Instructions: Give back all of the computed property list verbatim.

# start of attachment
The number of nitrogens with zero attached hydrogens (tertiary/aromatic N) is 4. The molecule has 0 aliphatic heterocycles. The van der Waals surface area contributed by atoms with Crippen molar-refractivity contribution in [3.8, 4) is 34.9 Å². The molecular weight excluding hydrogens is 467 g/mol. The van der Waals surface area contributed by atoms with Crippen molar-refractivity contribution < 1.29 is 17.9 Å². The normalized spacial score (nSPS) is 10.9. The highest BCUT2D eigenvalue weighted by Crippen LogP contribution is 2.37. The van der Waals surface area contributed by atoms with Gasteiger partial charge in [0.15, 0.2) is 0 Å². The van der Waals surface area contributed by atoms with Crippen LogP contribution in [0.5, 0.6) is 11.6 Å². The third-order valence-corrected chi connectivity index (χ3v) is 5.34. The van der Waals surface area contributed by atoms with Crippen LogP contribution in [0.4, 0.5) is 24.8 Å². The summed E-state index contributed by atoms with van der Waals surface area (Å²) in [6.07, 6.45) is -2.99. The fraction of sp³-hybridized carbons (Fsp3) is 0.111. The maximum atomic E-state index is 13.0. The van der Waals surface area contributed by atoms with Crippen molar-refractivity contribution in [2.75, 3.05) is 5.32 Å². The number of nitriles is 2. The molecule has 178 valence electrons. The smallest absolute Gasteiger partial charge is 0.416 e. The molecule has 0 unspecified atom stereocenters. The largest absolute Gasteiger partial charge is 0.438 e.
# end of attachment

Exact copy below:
The number of nitrogens with zero attached hydrogens (tertiary/aromatic N) is 4. The molecule has 0 aliphatic heterocycles. The van der Waals surface area contributed by atoms with Crippen molar-refractivity contribution in [3.8, 4) is 34.9 Å². The molecular weight excluding hydrogens is 467 g/mol. The van der Waals surface area contributed by atoms with Crippen molar-refractivity contribution < 1.29 is 17.9 Å². The normalized spacial score (nSPS) is 10.9. The highest BCUT2D eigenvalue weighted by Crippen LogP contribution is 2.37. The van der Waals surface area contributed by atoms with Gasteiger partial charge in [0.15, 0.2) is 0 Å². The van der Waals surface area contributed by atoms with Crippen LogP contribution in [0.5, 0.6) is 11.6 Å². The third-order valence-corrected chi connectivity index (χ3v) is 5.34. The van der Waals surface area contributed by atoms with Crippen LogP contribution in [0.4, 0.5) is 24.8 Å². The summed E-state index contributed by atoms with van der Waals surface area (Å²) in [6.07, 6.45) is -2.99. The fraction of sp³-hybridized carbons (Fsp3) is 0.111. The maximum atomic E-state index is 13.0. The van der Waals surface area contributed by atoms with Crippen molar-refractivity contribution in [2.75, 3.05) is 5.32 Å². The number of nitriles is 2. The molecule has 178 valence electrons. The smallest absolute Gasteiger partial charge is 0.416 e. The molecule has 0 unspecified atom stereocenters. The largest absolute Gasteiger partial charge is 0.438 e.